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1 hour ago, GroveDiesel said:

Serious answer: We need a complete culture change. We can talk all we want about treating women equally, sexual harassment being bad, etc, etc, but we absolutely objectivize women and it starts from there.

We have a culture that constantly encourages us to use women for our personal sexual gratification. Call me a prude or whatever, but the consumption of porn is out of control. And that chips away at how we view women and relationships. I don't think the vast majority of guys have any intent to disrespect or dehumanize women when viewing porn, but I think our brains subconsciously start to link our personal gratification with a woman's looks. For the vast majority of guys it doesn't turn them into slobbering neanderthals, but it does very subtly shift our attitude. And for some guys, it goes much further and leads to truly awful behavior.

And culture as a whole just slowly slides in the wrong direction (or maybe it just is allowed to remain in a bad direction despite us KNOWING better).

Look at how many people looked at the stolen images from female celebrities. IMO, just looking at those pictures was a sexual violation of those women. And how many men looked despite KNOWING that, but figuring that nobody would see that violation?

Or how about the many threads on women in the FFA? I'm sure most view them as innocuous, but if you pause and look at how women that none of even know are talked about is rather appalling. We talk about how women need to add weight, lose weight, how their breasts are too big, too small, etc etc. As if they exist to serve our visual sexual desires. If that is where  our minds and conversation go so often, how can that not affect and twist how we treat women?

This bothered me when it was going on, but I didn't even have the nerve to bring it up around here because I assumed I'd get booed out of the threads. Which I guess is an indictment of both our culture and of me.  Good on you for not being as much of a wuss as me.

The threads objectifying women do regularly cross the line, but on the other hand I think the tone on this site is better than most.  I gotta give that particular subject a little more thought.  Your larger point is spot on, though.

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On 10/18/2017 at 9:27 AM, adonis said:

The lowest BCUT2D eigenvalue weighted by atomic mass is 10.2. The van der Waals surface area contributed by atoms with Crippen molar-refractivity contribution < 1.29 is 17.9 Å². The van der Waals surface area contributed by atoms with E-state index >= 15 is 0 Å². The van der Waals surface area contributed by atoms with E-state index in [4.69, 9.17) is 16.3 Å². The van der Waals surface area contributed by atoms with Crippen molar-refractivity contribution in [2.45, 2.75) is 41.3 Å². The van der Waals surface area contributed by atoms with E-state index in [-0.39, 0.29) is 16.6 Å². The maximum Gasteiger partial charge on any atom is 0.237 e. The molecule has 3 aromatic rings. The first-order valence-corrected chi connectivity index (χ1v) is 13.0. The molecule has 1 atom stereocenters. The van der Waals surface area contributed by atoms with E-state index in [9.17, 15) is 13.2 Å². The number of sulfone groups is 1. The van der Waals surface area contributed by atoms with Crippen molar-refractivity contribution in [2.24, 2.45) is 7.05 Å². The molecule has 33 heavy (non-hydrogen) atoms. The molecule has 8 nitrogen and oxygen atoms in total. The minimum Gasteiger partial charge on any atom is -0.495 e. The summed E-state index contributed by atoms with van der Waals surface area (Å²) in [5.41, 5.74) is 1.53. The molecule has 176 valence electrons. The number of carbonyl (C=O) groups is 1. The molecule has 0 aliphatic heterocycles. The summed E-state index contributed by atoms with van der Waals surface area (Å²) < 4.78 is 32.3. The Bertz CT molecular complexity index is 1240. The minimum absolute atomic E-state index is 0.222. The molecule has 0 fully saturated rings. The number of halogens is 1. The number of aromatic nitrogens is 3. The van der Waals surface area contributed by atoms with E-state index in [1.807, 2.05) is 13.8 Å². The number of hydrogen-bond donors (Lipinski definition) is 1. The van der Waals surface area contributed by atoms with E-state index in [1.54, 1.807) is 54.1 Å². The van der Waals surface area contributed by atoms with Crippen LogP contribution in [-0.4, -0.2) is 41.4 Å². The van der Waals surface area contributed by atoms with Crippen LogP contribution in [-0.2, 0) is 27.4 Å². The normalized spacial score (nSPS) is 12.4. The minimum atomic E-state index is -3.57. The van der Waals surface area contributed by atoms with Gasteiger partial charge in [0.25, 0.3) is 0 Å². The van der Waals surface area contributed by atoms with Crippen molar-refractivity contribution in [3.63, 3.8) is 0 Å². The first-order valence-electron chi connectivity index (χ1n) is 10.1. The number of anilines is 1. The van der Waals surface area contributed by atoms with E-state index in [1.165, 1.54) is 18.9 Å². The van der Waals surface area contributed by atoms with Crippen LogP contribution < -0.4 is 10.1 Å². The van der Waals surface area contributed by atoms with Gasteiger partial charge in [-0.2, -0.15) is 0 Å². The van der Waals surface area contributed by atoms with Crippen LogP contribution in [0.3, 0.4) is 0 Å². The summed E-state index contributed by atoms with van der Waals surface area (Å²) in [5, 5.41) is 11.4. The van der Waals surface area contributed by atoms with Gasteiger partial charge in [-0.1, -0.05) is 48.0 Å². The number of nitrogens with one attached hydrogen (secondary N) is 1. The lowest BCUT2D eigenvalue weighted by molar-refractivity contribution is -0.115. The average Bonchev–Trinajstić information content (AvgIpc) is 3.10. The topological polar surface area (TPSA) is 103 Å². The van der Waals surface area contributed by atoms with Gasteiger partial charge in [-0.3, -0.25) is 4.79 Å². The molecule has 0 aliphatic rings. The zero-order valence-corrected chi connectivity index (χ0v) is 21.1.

What can/should we be doing or saying in response to what we're hearing from women across the country?

This isn't a tough one IMO. Imagine a wife, daughter, mother SO or girl-friend you love and imagine any of them in that situation, let your blood boil, then just express what you're thinking. My initial response is 'let me know who it is so I can take a poke at his nose'.

In my experience to talking to a couple women who have had this happen to them, they were young and admittedly pretty (IMO, and I feel that's a salient fact) but also smart and talented which landed them in a professional context. So, what happens is that these women 1. feel like they have seen it before from men and they just accept that creeps and creepiness is part of the world so they may under-react, and 2. they feel intimidated to act because (surprise) they want to exist in that professional world and their afraid word of the event will get around to the company or wherever they actually live, ie their job or school or recruiter. I think it is up to them what they do. My feeling is such men should be held accountable and their acts revealed. But that is really hard to ask a young woman to take that upon her, so personally I try not to seem judgemental. I basically respect their decision.

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To me this is an absolute joke of a thread.  Until there is equal rights for men and women get punished for doing the exact same things to men.  It will never happen my lifetime, men constantly get sexually harassed, and abused but it is never reported.  Because society will laugh at the man and condemn him.  While the same thing happens to a woman and treated way differently, it's a double standard.  Most men don't even care that their sexually harassed cause this is what society has indoctrinated into us.  Even when female teachers sleep with a young teen, people on this board and society say lucky kid. 

Men get their butt squeezed all the time, have their chest felt up and think nothing of it.  Same thing happens to a woman and look out.  

I worked in a tv factory out of high school, we were talking about how poor we were out of a group of 5 people working on the line.  I said I was so poor I had holes all over in my underwear, while holding a picture tube, a woman(30 years older) comes over to me sticks her hands down my pants to feel around, right in front of the supervisor,  everyone but me laughs and the supervisor(woman) walks away.  Nothing was done about it, even though I reported it.